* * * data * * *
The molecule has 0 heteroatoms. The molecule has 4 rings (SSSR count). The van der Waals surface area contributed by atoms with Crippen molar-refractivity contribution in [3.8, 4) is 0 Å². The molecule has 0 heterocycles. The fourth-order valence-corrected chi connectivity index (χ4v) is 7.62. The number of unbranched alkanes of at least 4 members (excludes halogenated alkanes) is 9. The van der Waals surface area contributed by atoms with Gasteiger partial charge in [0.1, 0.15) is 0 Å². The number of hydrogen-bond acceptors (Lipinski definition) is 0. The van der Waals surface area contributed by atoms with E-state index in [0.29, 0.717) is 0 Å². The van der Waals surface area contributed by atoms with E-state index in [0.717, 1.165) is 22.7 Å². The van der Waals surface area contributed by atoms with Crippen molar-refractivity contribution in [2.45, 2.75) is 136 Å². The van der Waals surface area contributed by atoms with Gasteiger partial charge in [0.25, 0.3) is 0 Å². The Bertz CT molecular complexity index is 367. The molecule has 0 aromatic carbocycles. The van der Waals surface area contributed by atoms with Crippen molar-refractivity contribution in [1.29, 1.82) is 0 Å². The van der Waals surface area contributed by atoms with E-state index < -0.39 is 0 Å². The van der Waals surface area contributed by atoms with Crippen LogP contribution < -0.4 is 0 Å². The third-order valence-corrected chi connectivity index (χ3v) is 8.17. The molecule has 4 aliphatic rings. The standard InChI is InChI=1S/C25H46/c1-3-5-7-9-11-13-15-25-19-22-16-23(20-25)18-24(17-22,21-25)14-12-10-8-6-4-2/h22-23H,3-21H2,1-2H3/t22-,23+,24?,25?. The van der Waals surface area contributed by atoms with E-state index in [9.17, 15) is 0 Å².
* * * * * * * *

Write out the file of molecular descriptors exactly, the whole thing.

The molecule has 0 heteroatoms. The molecule has 4 rings (SSSR count). The van der Waals surface area contributed by atoms with Crippen molar-refractivity contribution in [3.8, 4) is 0 Å². The molecule has 0 heterocycles. The fourth-order valence-corrected chi connectivity index (χ4v) is 7.62. The number of unbranched alkanes of at least 4 members (excludes halogenated alkanes) is 9. The van der Waals surface area contributed by atoms with Gasteiger partial charge in [0.1, 0.15) is 0 Å². The number of hydrogen-bond acceptors (Lipinski definition) is 0. The van der Waals surface area contributed by atoms with E-state index in [0.29, 0.717) is 0 Å². The van der Waals surface area contributed by atoms with E-state index in [0.717, 1.165) is 22.7 Å². The van der Waals surface area contributed by atoms with Crippen molar-refractivity contribution in [2.45, 2.75) is 136 Å². The van der Waals surface area contributed by atoms with Gasteiger partial charge in [0.25, 0.3) is 0 Å². The Bertz CT molecular complexity index is 367. The molecule has 0 aromatic carbocycles. The van der Waals surface area contributed by atoms with Crippen molar-refractivity contribution in [1.29, 1.82) is 0 Å². The van der Waals surface area contributed by atoms with E-state index < -0.39 is 0 Å². The van der Waals surface area contributed by atoms with Crippen LogP contribution < -0.4 is 0 Å². The third-order valence-corrected chi connectivity index (χ3v) is 8.17. The molecule has 4 aliphatic rings. The standard InChI is InChI=1S/C25H46/c1-3-5-7-9-11-13-15-25-19-22-16-23(20-25)18-24(17-22,21-25)14-12-10-8-6-4-2/h22-23H,3-21H2,1-2H3/t22-,23+,24?,25?. The van der Waals surface area contributed by atoms with E-state index in [9.17, 15) is 0 Å².